As Patrick Brennan notes, a three-judge panel of the Fifth Circuit Court of Appeals just handed the Obama administration a huge defeat. It denied the government’s request for an emergency stay of a preliminary injunction blocking implementation of President Obama’s immigration amnesty program. This is not a decision on the merits of the lawsuit filed against the administration by the 26 states. But it certainly does not bode well for the administration’s case since in today’s 2-1 decision, the Fifth Circuit concluded that “the government is unlikely to succeed on the merits of its appeal of the injunction.”
The panel also denied the government’s request to narrow the nationwide scope of the injunction so that it only applied to Texas and the other states in the lawsuit. The court concluded that “partial implementation of [the president’s program] would undermine the constitutional imperative of ‘a uniform Rule of Naturalization’” contained in Article I of the U.S. Constitution, as well as “Congress’s instruction that ‘the immigration laws of the United States should be enforced vigorously and uniformly’” that is outlined in the Immigration Reform and Control Act of 1986.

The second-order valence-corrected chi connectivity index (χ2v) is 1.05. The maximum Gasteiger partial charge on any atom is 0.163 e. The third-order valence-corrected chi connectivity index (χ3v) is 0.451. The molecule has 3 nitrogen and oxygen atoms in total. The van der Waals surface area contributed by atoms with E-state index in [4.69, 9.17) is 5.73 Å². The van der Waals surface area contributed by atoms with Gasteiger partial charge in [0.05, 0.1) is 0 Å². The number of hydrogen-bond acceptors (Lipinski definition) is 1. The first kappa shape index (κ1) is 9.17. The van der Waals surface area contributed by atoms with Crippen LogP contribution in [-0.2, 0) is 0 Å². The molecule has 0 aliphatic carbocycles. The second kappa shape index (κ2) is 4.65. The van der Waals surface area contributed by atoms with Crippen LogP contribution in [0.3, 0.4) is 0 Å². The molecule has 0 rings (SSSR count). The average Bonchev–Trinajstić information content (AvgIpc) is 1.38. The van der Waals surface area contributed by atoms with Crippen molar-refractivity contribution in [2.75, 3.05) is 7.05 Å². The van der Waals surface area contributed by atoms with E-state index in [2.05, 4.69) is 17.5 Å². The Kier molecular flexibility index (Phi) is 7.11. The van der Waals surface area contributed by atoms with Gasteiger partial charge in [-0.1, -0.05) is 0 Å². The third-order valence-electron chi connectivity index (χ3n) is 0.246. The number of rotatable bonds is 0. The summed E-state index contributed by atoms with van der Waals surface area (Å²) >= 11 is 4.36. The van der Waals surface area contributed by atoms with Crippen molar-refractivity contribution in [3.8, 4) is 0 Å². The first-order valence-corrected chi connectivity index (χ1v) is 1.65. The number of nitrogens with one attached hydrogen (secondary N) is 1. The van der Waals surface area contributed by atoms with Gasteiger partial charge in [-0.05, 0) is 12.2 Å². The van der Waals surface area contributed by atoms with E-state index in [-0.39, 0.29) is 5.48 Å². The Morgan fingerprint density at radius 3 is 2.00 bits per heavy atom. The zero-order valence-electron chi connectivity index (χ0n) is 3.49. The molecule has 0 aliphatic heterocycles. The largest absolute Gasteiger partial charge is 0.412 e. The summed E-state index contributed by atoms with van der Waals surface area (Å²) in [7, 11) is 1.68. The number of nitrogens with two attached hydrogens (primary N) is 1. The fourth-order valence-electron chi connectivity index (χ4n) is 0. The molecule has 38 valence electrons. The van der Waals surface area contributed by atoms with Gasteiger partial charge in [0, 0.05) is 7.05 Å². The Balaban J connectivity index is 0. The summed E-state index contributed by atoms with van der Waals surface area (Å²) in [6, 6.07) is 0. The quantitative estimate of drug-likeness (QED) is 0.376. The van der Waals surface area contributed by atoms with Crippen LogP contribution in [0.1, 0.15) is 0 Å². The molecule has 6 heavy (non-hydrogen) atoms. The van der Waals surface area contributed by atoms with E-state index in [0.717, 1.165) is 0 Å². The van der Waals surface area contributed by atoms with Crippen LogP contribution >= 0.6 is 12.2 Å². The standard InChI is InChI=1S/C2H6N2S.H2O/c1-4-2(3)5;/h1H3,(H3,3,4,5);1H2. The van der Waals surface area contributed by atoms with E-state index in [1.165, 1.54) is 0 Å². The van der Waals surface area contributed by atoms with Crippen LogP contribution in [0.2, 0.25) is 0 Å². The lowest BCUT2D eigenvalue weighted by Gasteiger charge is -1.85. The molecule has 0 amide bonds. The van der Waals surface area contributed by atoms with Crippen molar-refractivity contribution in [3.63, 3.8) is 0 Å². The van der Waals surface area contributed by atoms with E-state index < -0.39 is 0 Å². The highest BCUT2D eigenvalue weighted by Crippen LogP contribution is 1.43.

The 68-page opinion was written by Jerry Smith, a Reagan appointee, who was joined by Jennifer Elrod, a George W. Bush appointee. The dissenting judge, Stephen Higginson, an Obama appointee, argued that the underlying immigration issue is one that can only be decided “by the federal political branches” and is not an appropriate issue for “intervention and judicial fiat” by the courts.
Next up in the Fifth Circuit will be the main event: oral arguments over the substantive issue at stake, which is the constitutional and statutory merit of the injunction issued against President Obama’s plan to, in essence, legalize up to 5 million illegal aliens.
- Hans A. von Spakovsky is a senior legal fellow at the Heritage Foundation’s Edwin Meese III Center for Legal and Judicial Studies.
Originally appeared in National Review Online